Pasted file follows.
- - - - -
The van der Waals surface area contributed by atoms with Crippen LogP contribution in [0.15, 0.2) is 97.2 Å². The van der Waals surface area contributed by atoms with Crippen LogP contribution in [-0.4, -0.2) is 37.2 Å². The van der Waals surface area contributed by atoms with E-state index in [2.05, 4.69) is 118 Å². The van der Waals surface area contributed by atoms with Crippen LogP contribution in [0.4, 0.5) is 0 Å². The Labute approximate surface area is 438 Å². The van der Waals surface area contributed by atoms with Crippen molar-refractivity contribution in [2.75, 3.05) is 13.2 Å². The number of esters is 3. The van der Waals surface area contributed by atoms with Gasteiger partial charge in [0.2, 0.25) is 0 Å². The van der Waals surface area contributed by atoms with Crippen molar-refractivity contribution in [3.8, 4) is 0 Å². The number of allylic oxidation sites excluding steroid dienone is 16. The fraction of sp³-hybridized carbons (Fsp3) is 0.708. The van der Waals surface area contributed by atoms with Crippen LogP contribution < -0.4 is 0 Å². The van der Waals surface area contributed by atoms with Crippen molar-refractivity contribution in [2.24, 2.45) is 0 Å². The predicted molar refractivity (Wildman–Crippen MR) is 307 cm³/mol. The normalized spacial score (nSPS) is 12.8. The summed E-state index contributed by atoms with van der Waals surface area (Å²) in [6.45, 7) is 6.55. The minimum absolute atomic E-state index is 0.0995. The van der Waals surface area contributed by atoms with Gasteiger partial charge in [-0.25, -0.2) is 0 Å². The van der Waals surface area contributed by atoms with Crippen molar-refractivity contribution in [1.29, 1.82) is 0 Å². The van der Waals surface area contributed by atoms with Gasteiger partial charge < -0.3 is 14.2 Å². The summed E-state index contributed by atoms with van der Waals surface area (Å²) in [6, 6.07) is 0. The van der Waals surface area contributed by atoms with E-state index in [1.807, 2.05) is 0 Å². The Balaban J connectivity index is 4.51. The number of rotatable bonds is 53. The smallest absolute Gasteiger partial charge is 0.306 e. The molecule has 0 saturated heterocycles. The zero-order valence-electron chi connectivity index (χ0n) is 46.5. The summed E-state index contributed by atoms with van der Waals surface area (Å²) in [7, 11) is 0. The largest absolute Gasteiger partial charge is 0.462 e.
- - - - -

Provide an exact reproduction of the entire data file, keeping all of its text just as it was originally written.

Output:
The van der Waals surface area contributed by atoms with Crippen LogP contribution in [0.15, 0.2) is 97.2 Å². The van der Waals surface area contributed by atoms with Crippen LogP contribution in [-0.4, -0.2) is 37.2 Å². The van der Waals surface area contributed by atoms with E-state index in [2.05, 4.69) is 118 Å². The van der Waals surface area contributed by atoms with Crippen LogP contribution in [0.4, 0.5) is 0 Å². The Labute approximate surface area is 438 Å². The van der Waals surface area contributed by atoms with Crippen molar-refractivity contribution in [2.75, 3.05) is 13.2 Å². The number of esters is 3. The van der Waals surface area contributed by atoms with Gasteiger partial charge in [0.2, 0.25) is 0 Å². The van der Waals surface area contributed by atoms with Crippen molar-refractivity contribution in [3.8, 4) is 0 Å². The number of allylic oxidation sites excluding steroid dienone is 16. The fraction of sp³-hybridized carbons (Fsp3) is 0.708. The van der Waals surface area contributed by atoms with Crippen LogP contribution < -0.4 is 0 Å². The van der Waals surface area contributed by atoms with Crippen molar-refractivity contribution in [2.24, 2.45) is 0 Å². The predicted molar refractivity (Wildman–Crippen MR) is 307 cm³/mol. The normalized spacial score (nSPS) is 12.8. The summed E-state index contributed by atoms with van der Waals surface area (Å²) in [6.45, 7) is 6.55. The minimum absolute atomic E-state index is 0.0995. The van der Waals surface area contributed by atoms with Gasteiger partial charge in [-0.25, -0.2) is 0 Å². The van der Waals surface area contributed by atoms with Crippen molar-refractivity contribution in [1.29, 1.82) is 0 Å². The van der Waals surface area contributed by atoms with Gasteiger partial charge < -0.3 is 14.2 Å². The summed E-state index contributed by atoms with van der Waals surface area (Å²) in [6, 6.07) is 0. The van der Waals surface area contributed by atoms with E-state index in [1.807, 2.05) is 0 Å². The Balaban J connectivity index is 4.51. The number of rotatable bonds is 53. The smallest absolute Gasteiger partial charge is 0.306 e. The molecule has 0 saturated heterocycles. The zero-order valence-electron chi connectivity index (χ0n) is 46.5. The summed E-state index contributed by atoms with van der Waals surface area (Å²) in [7, 11) is 0. The largest absolute Gasteiger partial charge is 0.462 e.